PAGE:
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Bong Hits 4 Freedom

| August 30, 2007 | 0 Comments

At first glance it’s a story of a high-school kid versus his principal in a quirky schoolyard First Amendment stand. A student fought for his right to hold up a sign that read “Bong Hits 4 Jesus” during what may or may not have been a school fieldtrip.

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Yet, the case deserves a deeper look not just because it advanced to a Supreme Court ruling this summer, but because it may eventually – and inadvertently – be remembered as the first governmental blow against students’ freedom of expression in the emerging media: the Internet.

First, the backstory: In 2002, student Joseph Frederick was suspended by principal Deborah Morse for holding up the sign in Juneau, Alaska as the Olympic torch passed through town. The nonsensical drug reference was an apparent stunt to attract media attention to himself. Though the school let students out of classrooms to view the procession, Frederick argued the school could not suspend him since he was exercising his freedom of expression off-campus, certainly protected under the First Amendment. School officials argued they could punish him for promoting drug use during what they argued was a school-sponsored fieldtrip. Frederick sued for his rights.

Fast forward five years. With a 5-4 ruling (Morse v. Frederick) in late June 2007, the United States Supreme Court ruled against Frederick, effectively widening public schools’ jurisdiction to discipline and punish students for subjective conduct violations beyond school property.

Chief Justice John Roberts wrote in the majority opinion that the principal was within her rights to suspend Frederick “Because schools may take steps to safeguard those entrusted to their care from speech that can reasonably be regarded as encouraging illegal drug use, the school officials in this case did not violate the First Amendment by confiscating the pro-drug banner and suspending Frederick . . . The Court agrees with [Principal] Morse that those who viewed the banner would interpret it as advocating or promoting illegal drug use, in violation of school policy.”

Case closed, or so it seems. The precedent has been set, and it certainly affects student freedom of expression on the Internet, the ultimate “off-campus” location. Since Frederick held up his sign in 2002, social networking sites like MySpace and Facebook have become a primary form of self-expression for some high school (especially in affluent suburbs) and college students. Pictures of weekend parties are posted, blogs are maintained to keep in touch with far-off friends – most of whom have never met in person – and personal philosophies are spelled out, right alongside lists of current favorite songs. And instant fame is a temptation on sites like YouTube. As it turns out, the Internet affords users the most convenient and mass-disseminated form of self-expression.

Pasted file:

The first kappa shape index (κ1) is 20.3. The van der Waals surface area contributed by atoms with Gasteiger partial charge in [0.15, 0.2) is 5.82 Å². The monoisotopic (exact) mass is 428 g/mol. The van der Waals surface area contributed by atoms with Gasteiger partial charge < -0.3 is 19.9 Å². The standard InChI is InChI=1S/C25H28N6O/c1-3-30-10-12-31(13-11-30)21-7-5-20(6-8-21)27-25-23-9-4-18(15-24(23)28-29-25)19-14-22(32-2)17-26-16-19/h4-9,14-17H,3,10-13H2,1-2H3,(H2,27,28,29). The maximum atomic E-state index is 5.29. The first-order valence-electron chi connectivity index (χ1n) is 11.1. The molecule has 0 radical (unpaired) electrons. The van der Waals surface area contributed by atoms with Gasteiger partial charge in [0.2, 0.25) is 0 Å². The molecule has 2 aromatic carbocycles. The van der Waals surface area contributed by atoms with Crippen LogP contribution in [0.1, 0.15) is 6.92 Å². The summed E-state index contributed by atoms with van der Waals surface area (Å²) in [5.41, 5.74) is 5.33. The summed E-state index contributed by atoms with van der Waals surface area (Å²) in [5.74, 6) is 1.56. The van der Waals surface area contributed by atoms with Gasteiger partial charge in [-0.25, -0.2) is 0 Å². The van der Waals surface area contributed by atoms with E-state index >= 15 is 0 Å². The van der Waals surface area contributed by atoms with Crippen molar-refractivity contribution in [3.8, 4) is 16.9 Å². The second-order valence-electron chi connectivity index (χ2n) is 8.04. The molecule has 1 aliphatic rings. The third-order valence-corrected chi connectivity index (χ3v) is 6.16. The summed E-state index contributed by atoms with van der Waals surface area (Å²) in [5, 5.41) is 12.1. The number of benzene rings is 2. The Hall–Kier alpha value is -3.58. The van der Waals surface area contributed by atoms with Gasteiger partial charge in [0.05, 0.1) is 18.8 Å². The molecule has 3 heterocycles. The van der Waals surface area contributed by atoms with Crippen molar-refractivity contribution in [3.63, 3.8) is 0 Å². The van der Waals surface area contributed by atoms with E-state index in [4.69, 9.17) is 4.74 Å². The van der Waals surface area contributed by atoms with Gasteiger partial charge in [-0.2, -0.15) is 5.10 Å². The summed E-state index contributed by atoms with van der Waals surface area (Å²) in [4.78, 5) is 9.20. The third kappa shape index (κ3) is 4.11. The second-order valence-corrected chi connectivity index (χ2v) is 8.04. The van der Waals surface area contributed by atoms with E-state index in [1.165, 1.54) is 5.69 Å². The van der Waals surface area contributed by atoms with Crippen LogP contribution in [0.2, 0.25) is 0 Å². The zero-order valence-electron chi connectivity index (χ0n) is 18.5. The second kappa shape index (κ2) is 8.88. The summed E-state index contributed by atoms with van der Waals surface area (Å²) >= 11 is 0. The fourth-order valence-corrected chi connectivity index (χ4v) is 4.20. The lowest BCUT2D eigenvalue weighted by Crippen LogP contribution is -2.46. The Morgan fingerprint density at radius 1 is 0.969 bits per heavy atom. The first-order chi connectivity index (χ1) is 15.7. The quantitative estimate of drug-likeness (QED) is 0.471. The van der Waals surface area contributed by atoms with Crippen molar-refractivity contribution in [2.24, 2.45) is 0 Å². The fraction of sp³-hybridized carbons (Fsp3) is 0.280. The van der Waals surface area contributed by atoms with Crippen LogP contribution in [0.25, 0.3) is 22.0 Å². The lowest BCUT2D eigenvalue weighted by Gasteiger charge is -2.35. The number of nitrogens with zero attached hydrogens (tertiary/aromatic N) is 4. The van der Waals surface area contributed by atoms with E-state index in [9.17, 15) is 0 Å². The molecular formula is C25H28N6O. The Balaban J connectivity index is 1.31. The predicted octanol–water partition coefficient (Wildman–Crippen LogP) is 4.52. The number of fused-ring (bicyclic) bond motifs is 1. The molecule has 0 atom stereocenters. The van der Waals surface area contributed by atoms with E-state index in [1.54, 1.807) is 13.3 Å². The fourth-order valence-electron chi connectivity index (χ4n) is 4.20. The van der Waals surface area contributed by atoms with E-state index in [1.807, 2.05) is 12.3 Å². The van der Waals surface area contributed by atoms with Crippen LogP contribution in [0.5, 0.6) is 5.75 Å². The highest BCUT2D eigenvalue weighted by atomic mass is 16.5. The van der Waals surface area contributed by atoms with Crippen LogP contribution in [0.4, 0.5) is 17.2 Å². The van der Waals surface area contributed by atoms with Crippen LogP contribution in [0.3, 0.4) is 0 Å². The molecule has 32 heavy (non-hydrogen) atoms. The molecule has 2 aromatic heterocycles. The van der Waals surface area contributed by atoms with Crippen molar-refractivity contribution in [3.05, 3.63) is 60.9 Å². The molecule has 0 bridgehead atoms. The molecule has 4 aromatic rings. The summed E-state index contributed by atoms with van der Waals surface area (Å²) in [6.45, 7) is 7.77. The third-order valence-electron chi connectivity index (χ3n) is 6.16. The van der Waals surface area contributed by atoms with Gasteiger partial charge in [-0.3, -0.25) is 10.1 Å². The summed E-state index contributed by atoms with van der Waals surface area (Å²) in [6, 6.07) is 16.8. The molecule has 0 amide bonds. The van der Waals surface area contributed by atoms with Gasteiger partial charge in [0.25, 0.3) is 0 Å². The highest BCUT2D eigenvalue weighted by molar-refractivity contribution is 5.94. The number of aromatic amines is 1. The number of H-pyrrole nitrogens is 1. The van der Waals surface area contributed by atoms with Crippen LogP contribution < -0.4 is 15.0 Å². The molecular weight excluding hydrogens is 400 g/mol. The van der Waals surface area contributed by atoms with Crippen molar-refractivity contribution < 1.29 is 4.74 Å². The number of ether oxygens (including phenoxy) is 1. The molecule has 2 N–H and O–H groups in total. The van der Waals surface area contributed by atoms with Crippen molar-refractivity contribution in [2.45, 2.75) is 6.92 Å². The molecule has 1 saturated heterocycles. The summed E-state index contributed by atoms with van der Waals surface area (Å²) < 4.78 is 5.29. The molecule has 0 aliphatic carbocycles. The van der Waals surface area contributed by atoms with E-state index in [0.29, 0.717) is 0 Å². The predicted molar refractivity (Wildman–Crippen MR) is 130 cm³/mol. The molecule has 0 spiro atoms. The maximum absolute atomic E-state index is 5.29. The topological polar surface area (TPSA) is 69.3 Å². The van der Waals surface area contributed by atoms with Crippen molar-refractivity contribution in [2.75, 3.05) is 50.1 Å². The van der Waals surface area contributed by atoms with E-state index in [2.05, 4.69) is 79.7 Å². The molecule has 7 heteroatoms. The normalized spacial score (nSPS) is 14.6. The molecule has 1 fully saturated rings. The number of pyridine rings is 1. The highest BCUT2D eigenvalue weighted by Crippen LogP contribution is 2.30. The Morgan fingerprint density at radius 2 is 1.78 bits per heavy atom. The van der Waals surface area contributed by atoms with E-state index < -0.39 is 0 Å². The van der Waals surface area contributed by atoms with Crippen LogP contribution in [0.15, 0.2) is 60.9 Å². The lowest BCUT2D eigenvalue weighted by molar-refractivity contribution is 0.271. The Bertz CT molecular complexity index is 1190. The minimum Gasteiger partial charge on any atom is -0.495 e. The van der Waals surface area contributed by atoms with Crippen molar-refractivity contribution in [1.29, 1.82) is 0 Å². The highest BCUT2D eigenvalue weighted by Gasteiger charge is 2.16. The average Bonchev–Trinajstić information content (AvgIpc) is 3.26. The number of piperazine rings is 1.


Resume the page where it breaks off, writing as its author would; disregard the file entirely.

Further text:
At the same time, public schools have had to decide whether to allow their students access to these sites on school computers or enable filters to block access to these virtual personal billboards. A cardboard sign reading “Bong Hits 4 Jesus” is one thing. How about an entire Web site devoted to that message – written, edited, and designed off-campus on a home computer – popping up on a school library’s computer? Producing such a message, or any other message deemed “inappropriate” by school officials, may now be punishable under an interpretation of this ruling.

Now, no one would rationally advocate student drug use, but it isn’t about the message. It’s about the freedom guaranteed by the Constitution. Only four justices apparently saw it this way, writing in the dissenting opinion: “[T]he school’s interest in protecting its students from exposure to speech, reasonably regarded as promoting illegal drug use . . . cannot justify disciplining Frederick for his attempt to make an ambiguous statement to a television audience simply because it contained an oblique reference to drugs. The First Amendment demands more, indeed, much more . . . The First Amendment protects student speech if the message itself neither violates a permissible rule nor expressly advocates conduct that is illegal and harmful to students. This nonsense banner does neither, and the Court does serious violence to the First Amendment in upholding – indeed, lauding – a school’s decision to punish Frederick for expressing a view with which it disagreed.”

Justice Breyer expressed his displeasure in the case and predicted messy scenarios the ruling may cause: “One concern is that, while the holding is theoretically limited to speech promoting the use of illegal drugs, it could in fact authorize further viewpoint-based restrictions. Illegal drugs, after all, are not the only illegal substances. What about encouraging the underage consumption of alcohol? Moreover, it is unclear how far the Court’s rule regarding drug advocacy extends. What about a conversation during the lunch period where one student suggests that glaucoma sufferers should smoke marijuana to relieve the pain? What about deprecating commentary about an anti-drug film shown in school? And what about drug messages mixed with other, more expressly political, content? . . . Speech advocating change in drug laws might also be perceived of as promoting the disregard of existing drug laws.”

All of which can be expressed more easily on the Internet. Although the ruling applies to public-school students, its effects will echo beyond graduation. It creates, teaches, and even reinforces a “chilling effect” on the general population while it chips away at First Amendment freedoms in general.

– Jason Scales

Category: Columns, Media, Monthly

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